Arkville Water District residents hear proposal for system upgrade

By Julia Green
Despite letters being sent to all property owners within the Arkville Water District inviting them to attend a special meeting of the Middletown Town Board regarding proposed upgrades to the water system, the turnout at Thursday’s meeting was less than spectacular.
Fewer than 15 property owners attended the meeting, at which representatives from the New York State Department of Health, Lamont Engineers and the Rural Community Assistance Partnership (RCAP) were on hand to discuss various aspects of the project.
Middletown Supervisor Len Utter emphasized early on that the meeting was not “a sales pitch meeting,” acknowledging that there exist significant problems with the system’s current state, highlighting the existence of only one well supplying the system and two dead lines resulting in poor water quality.
According to Arkville Water Superintendent Terry Johnson, the plan addresses the “necessary, bare-bones improvements” to the system, adding that if the one well were to fail, the district would be facing a “dire emergency.” As proposed, the upgrades to the water system include a new well located on county property behind the train station in Arkville, and relegation of the current well to backup status. Johnson also clarified that all construction will be done on the oldest part of the water system, and not on sections that are only 24 years old.
Matt Currey, the representative from the New York State Department of Health, added that having only one source of water is an issue of great concern to the Department of Health, and that while the well should be pumping between 30,000 and 40,000 gallons of water a day, it is currently pumping 70,000.
While few in attendance argued the need for upgrades to the system, concern was expressed regarding the cost to taxpayers. Grants have been secured for $1.1 million of the total anticipated price tag of $1,979,175, and low-interest loans have been secured for just over $800,000, but property owners still questioned the impact to their own pockets.
Johnson addressed the potential financial impact, offering a worst-case scenario as well a somewhat less dire scenario reflecting the rate of the loan they anticipate obtaining.
The tax rate per $1,000 of taxable assessed value in Arkville right now is $2.29. At the maximum interest rate of 4.5 percent, that would increase to $5.52 per $1,000 of assessed value – a 140 percent increase in the water tax. However, at a more modest 100 percent increase, taxpayers would pay $4.59. In that scenario, the total debt owed would not be covered and the balance would be raised through an increase in user rates – not an entirely difficult concept to swallow, Johnson said, considering rates have not been raised since 1984.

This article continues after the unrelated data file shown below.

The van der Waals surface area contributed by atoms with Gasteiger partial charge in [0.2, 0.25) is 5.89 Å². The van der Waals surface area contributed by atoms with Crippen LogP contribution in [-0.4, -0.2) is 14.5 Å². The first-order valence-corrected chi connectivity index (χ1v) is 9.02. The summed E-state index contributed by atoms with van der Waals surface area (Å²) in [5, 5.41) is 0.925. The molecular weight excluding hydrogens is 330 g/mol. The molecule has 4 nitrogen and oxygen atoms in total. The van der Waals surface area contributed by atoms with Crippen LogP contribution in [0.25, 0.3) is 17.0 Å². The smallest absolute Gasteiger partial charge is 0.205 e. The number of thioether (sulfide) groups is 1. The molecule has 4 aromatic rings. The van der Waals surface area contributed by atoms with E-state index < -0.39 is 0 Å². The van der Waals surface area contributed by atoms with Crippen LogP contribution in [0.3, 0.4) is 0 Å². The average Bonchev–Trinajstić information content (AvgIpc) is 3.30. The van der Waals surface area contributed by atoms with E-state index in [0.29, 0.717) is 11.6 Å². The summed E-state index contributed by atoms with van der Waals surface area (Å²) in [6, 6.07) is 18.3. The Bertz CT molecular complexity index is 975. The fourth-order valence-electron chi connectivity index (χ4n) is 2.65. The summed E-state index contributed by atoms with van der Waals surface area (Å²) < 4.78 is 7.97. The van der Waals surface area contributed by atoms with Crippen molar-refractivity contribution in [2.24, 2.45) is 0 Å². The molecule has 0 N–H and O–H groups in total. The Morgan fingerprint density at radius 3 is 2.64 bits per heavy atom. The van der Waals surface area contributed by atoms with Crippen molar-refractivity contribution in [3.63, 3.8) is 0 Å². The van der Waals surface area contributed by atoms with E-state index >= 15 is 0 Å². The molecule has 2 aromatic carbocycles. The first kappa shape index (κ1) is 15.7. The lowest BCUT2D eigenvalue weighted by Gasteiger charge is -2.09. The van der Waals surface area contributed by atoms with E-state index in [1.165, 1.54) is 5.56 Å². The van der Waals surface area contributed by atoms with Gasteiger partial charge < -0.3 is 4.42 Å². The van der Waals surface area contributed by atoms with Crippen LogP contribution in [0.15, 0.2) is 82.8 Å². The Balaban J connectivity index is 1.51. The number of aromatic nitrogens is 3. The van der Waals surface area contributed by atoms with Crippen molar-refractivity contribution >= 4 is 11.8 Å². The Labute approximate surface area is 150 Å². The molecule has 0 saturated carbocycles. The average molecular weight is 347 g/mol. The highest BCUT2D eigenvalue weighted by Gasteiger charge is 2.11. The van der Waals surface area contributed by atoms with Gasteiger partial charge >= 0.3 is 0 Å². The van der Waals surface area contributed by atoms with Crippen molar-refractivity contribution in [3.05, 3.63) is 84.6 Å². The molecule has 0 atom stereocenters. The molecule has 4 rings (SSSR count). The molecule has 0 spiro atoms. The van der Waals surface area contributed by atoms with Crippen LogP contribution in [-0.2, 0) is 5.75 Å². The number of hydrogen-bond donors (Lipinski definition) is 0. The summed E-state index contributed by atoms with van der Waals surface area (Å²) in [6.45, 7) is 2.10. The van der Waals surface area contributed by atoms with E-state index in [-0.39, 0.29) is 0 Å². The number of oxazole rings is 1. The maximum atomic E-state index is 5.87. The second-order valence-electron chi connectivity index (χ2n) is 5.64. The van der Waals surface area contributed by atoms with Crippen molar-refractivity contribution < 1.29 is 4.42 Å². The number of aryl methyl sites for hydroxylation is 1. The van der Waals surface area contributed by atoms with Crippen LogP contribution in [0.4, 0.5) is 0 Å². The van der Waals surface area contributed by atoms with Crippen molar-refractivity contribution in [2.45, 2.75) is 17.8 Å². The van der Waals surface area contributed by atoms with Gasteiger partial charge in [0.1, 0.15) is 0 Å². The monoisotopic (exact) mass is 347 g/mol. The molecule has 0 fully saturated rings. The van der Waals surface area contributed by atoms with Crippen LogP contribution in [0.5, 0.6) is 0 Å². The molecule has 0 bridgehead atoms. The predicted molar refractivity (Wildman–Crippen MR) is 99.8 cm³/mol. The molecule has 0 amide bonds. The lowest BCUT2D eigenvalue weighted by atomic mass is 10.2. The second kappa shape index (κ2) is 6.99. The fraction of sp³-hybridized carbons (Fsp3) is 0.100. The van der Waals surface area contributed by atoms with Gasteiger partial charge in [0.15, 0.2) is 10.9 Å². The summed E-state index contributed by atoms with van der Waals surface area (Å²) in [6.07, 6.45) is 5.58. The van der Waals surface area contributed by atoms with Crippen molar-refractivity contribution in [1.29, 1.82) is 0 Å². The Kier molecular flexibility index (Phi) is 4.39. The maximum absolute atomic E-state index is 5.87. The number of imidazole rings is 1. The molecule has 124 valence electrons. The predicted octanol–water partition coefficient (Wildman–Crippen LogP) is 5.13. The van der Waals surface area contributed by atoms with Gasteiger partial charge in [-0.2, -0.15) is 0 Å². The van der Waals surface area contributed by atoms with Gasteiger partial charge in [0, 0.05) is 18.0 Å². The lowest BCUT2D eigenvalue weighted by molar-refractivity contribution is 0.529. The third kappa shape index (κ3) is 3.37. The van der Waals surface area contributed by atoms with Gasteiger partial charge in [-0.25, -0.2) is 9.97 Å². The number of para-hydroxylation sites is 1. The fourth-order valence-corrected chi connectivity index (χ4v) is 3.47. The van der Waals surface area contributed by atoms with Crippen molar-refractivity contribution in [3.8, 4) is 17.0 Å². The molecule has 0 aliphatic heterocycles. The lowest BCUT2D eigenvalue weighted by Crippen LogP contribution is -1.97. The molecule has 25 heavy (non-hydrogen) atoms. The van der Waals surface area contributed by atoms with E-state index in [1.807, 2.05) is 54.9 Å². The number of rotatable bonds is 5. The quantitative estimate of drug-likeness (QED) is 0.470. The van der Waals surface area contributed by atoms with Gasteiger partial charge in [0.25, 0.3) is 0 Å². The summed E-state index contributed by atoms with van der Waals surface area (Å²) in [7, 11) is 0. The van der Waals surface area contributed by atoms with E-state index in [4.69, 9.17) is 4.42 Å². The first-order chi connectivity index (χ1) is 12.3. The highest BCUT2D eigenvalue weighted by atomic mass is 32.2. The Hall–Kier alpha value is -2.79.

Current rate fees in Arkville are $23 for the first 12,000 gallons of water per quarter and $1.75 per 1,000 gallons thereafter.
With the projected new rates, based on an allowance of 5,000 gallons per quarter, minimum users would pay $30 per 5,000 gallons and $3 per 1,000 gallons thereafter.
A breakdown of the projected cost of the upgrades was also provided at the meeting, and ballparked the price of construction of the district improvements to be $1,294, 250. That price tag includes: construction materials for improvements to the north and south sides of Route 28, the Frank Street loop, and two highway crossings; the purchase of meters and hydrants; wells, well connection lines and utilities to the well house; construction of a control building; an emergency generator; and upgrade controls.
There is also a $121,500 cost associated with legal and financial issues, including easements, bond counsel, interest, fiscal issues and loan and grand administration.
The remaining $563,425 includes engineering costs and additional engineering services, direct expenses, subcontracted expenses, land and right of ways, meter inspection, a clerk of the works position, and 10 percent for contingency.
If approved, the project will be put out for bid next fall.
Questions were raised Thursday night about the possible dangers of locating the well in its proposed location behind the train station, given its location in the flood plain, and the possible dangers of contamination that could result from a serious flood.
A survey of those in attendance found that the split between those for and against the project was about 50/50; a few of those voting against the project said they would not vote for it “as is,” but indicated that some changes to the plan could help convince them.
Utter closed the meeting with his own thoughts, saying that, “Some day or another, a lot of money is going to be put in this system,” but that he is “looking heavily” at the proposed project. He also acknowledged that the grant comes at an inopportune time, given the current state of the national economy.
Johnson added that they are also looking at a contingency plan, should the board vote against the project, and assured those present that a vote against the project didn’t mean that the water system would be left to falter.
“ We’re looking at a contingency plan to try to secure money to make the repairs that are going to be necessary coming up,” he said. “We’re looking at the $600,000 grant and what we could do with that. A no vote doesn’t mean nothing will happen.”
The town board agreed to accept written comments on the project before voting to proceed.